Big tobacco spending big to defeat MT’s tobacco-tax measure

Posted at 4:50 PM, Jul 03, 2018
and last updated 2018-07-03 18:50:27-04

Two of America’s biggest tobacco companies have already spent nearly $854,000 to oppose a Montana ballot initiative that would raise state tobacco taxes and extend government-funded health coverage for thousands of low-income Montanans.

Altria Client Services – formerly known as Philip Morris – and RAI Services, or Reynolds American Inc., filed their initial campaign reports this week, for spending against Initiative 185.

Altria said it had spent almost $673,000 through June 26, while RAI reported spending about $181,000, on consulting, research, focus groups and polling.

Much of the money has been routed through Montanans Against Tax Hikes, the ballot committee formed to defeat I-185.

I-185 would raise state taxes on cigarettes to $3.70 per pack, a $2-per-pack increase, and by 33 percent on smokeless tobacco. It also would impose taxes on electronic cigarette and vaping supplies.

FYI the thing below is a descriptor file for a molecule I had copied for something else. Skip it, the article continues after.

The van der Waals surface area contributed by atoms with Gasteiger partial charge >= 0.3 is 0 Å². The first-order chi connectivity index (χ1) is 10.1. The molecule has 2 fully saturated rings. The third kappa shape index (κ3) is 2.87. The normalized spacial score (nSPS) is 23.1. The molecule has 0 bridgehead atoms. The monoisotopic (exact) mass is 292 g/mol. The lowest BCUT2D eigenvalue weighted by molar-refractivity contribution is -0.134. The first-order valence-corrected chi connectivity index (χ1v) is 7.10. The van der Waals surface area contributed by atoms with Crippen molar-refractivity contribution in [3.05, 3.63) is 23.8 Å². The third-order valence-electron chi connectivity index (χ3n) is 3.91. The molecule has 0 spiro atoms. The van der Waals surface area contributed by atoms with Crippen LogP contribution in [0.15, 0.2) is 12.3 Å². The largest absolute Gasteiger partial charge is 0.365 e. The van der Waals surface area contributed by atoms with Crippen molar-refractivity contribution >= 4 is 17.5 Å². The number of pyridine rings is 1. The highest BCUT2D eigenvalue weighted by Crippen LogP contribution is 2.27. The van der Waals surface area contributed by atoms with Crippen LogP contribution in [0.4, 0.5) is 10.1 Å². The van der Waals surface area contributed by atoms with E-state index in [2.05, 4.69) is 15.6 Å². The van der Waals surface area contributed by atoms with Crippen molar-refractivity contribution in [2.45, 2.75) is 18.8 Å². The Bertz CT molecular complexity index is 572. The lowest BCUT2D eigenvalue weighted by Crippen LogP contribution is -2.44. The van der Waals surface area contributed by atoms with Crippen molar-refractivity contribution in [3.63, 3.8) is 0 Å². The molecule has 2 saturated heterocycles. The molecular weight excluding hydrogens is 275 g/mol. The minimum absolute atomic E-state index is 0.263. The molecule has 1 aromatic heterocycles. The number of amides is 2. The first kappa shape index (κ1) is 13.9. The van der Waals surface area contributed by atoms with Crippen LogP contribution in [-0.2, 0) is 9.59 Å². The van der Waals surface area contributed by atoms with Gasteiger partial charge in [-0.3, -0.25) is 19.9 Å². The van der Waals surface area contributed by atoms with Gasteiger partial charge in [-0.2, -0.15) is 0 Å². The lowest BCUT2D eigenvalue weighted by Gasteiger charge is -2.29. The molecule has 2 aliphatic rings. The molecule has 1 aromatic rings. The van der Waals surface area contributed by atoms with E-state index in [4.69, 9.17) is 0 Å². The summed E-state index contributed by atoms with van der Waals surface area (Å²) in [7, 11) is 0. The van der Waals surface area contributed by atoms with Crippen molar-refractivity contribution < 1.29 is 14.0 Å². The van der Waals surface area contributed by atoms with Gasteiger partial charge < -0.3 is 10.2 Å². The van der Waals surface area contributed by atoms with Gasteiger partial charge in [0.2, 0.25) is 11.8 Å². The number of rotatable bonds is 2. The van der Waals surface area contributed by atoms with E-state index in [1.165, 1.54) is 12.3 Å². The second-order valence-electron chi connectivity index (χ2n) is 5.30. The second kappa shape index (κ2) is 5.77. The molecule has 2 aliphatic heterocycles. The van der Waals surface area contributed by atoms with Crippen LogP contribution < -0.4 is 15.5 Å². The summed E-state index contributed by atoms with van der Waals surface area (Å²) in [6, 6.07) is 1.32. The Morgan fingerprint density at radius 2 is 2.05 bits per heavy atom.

The measure has yet to officially qualify for the November ballot, but supporters said two weeks ago that they submitted to election officials more than 40,000 signatures of registered voters by a June 22 deadline – about 15,000 more than needed to qualify.

I-185 also would permanently extend Montana’s Medicaid expansion program, which provides government-funded health coverage to about 96,000 low-income Montanans.

Supporters of I-185 have raised and spent big money on their campaign as well.

This week, they reported raising and spending about $254,000 during the month of June, bringing their total to $932,000.

Most of that money was spent on efforts to qualify I-185 for the November ballot.

The initiative’s biggest supporters are hospitals and MHA, the state’s hospital lobby, which together have spent about $290,000 on the effort. Other big contributors to the pro-I-185 cause include Families USA, a national health-care reform group, which gave $100,000, and the American Cancer Society-Cancer Action Network, which has spent $130,000.

Organized labor, health-care and low-income groups also have contributed to the I-185 campaign.

State elections officials will certify later this month whether I-185 will appear on the November ballot.